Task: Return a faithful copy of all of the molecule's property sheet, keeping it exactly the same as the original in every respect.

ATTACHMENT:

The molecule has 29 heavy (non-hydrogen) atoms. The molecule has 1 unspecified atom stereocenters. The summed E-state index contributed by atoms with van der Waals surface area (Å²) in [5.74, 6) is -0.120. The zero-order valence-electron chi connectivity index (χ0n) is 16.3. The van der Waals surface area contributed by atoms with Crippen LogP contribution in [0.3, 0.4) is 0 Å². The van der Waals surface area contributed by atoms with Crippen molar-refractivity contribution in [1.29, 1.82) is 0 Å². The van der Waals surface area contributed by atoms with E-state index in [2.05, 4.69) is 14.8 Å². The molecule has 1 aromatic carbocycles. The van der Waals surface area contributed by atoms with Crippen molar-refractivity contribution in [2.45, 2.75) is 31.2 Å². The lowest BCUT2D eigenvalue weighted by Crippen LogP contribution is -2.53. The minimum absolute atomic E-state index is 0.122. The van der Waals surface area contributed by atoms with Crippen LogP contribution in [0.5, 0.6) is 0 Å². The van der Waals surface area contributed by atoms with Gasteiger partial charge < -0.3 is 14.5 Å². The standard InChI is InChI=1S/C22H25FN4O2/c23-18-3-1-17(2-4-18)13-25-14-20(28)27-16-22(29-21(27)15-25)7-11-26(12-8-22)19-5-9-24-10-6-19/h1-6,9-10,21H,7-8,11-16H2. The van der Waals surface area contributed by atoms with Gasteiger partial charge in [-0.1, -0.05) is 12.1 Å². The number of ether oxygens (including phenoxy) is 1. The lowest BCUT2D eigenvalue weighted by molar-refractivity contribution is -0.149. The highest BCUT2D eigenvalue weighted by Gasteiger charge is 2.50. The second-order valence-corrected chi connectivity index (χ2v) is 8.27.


The molecule has 29 heavy (non-hydrogen) atoms. The molecule has 1 unspecified atom stereocenters. The summed E-state index contributed by atoms with van der Waals surface area (Å²) in [5.74, 6) is -0.120. The zero-order valence-electron chi connectivity index (χ0n) is 16.3. The van der Waals surface area contributed by atoms with Crippen LogP contribution in [0.3, 0.4) is 0 Å². The van der Waals surface area contributed by atoms with Crippen molar-refractivity contribution in [1.29, 1.82) is 0 Å². The van der Waals surface area contributed by atoms with E-state index in [2.05, 4.69) is 14.8 Å². The molecule has 1 aromatic carbocycles. The van der Waals surface area contributed by atoms with Crippen molar-refractivity contribution in [2.45, 2.75) is 31.2 Å². The lowest BCUT2D eigenvalue weighted by Crippen LogP contribution is -2.53. The minimum absolute atomic E-state index is 0.122. The van der Waals surface area contributed by atoms with Crippen LogP contribution in [0.5, 0.6) is 0 Å². The van der Waals surface area contributed by atoms with Gasteiger partial charge < -0.3 is 14.5 Å². The standard InChI is InChI=1S/C22H25FN4O2/c23-18-3-1-17(2-4-18)13-25-14-20(28)27-16-22(29-21(27)15-25)7-11-26(12-8-22)19-5-9-24-10-6-19/h1-6,9-10,21H,7-8,11-16H2. The van der Waals surface area contributed by atoms with Gasteiger partial charge in [-0.1, -0.05) is 12.1 Å². The number of ether oxygens (including phenoxy) is 1. The lowest BCUT2D eigenvalue weighted by molar-refractivity contribution is -0.149. The highest BCUT2D eigenvalue weighted by Gasteiger charge is 2.50. The second-order valence-corrected chi connectivity index (χ2v) is 8.27.